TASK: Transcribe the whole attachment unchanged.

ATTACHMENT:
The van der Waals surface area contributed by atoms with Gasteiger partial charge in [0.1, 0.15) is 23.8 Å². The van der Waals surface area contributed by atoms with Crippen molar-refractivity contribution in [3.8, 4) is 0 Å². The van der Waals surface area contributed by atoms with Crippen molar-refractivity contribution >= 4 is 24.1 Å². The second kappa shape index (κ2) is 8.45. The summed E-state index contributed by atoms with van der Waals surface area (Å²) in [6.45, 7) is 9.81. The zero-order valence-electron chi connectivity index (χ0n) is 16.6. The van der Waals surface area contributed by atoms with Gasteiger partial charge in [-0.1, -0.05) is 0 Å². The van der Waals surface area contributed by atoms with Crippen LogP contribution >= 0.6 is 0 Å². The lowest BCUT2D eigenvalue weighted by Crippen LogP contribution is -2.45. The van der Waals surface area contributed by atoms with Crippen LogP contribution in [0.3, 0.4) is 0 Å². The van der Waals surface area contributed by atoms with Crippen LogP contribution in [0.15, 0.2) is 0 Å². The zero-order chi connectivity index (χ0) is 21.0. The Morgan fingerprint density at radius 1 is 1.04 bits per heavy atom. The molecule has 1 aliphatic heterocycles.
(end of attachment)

The van der Waals surface area contributed by atoms with Gasteiger partial charge in [0.1, 0.15) is 23.8 Å². The van der Waals surface area contributed by atoms with Crippen molar-refractivity contribution in [3.8, 4) is 0 Å². The van der Waals surface area contributed by atoms with Crippen molar-refractivity contribution >= 4 is 24.1 Å². The second kappa shape index (κ2) is 8.45. The summed E-state index contributed by atoms with van der Waals surface area (Å²) in [6.45, 7) is 9.81. The zero-order valence-electron chi connectivity index (χ0n) is 16.6. The van der Waals surface area contributed by atoms with Gasteiger partial charge in [-0.1, -0.05) is 0 Å². The van der Waals surface area contributed by atoms with Crippen LogP contribution >= 0.6 is 0 Å². The lowest BCUT2D eigenvalue weighted by Crippen LogP contribution is -2.45. The van der Waals surface area contributed by atoms with Crippen LogP contribution in [0.3, 0.4) is 0 Å². The van der Waals surface area contributed by atoms with Crippen LogP contribution in [0.15, 0.2) is 0 Å². The zero-order chi connectivity index (χ0) is 21.0. The Morgan fingerprint density at radius 1 is 1.04 bits per heavy atom. The molecule has 1 aliphatic heterocycles.